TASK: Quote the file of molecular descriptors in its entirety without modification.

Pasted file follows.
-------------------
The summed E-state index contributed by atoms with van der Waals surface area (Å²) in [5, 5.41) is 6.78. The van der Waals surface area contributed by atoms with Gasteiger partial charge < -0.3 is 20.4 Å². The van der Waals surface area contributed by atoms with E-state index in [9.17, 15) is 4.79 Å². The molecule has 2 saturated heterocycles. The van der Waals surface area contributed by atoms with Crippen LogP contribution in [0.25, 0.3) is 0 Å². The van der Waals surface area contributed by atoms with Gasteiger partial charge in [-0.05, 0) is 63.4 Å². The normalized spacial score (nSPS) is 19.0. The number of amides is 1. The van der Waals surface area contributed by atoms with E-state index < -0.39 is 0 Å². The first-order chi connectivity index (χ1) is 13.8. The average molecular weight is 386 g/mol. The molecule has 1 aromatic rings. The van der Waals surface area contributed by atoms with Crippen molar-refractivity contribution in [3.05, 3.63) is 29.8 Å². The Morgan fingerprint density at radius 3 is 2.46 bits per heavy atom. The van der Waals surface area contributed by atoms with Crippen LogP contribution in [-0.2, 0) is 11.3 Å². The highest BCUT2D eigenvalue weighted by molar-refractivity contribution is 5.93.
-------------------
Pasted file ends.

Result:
The summed E-state index contributed by atoms with van der Waals surface area (Å²) in [5, 5.41) is 6.78. The van der Waals surface area contributed by atoms with Gasteiger partial charge < -0.3 is 20.4 Å². The van der Waals surface area contributed by atoms with E-state index in [9.17, 15) is 4.79 Å². The molecule has 2 saturated heterocycles. The van der Waals surface area contributed by atoms with Crippen LogP contribution in [0.25, 0.3) is 0 Å². The van der Waals surface area contributed by atoms with Gasteiger partial charge in [-0.05, 0) is 63.4 Å². The normalized spacial score (nSPS) is 19.0. The number of amides is 1. The van der Waals surface area contributed by atoms with E-state index < -0.39 is 0 Å². The first-order chi connectivity index (χ1) is 13.8. The average molecular weight is 386 g/mol. The molecule has 1 aromatic rings. The van der Waals surface area contributed by atoms with Crippen molar-refractivity contribution in [3.05, 3.63) is 29.8 Å². The Morgan fingerprint density at radius 3 is 2.46 bits per heavy atom. The van der Waals surface area contributed by atoms with Crippen LogP contribution in [-0.2, 0) is 11.3 Å². The highest BCUT2D eigenvalue weighted by molar-refractivity contribution is 5.93.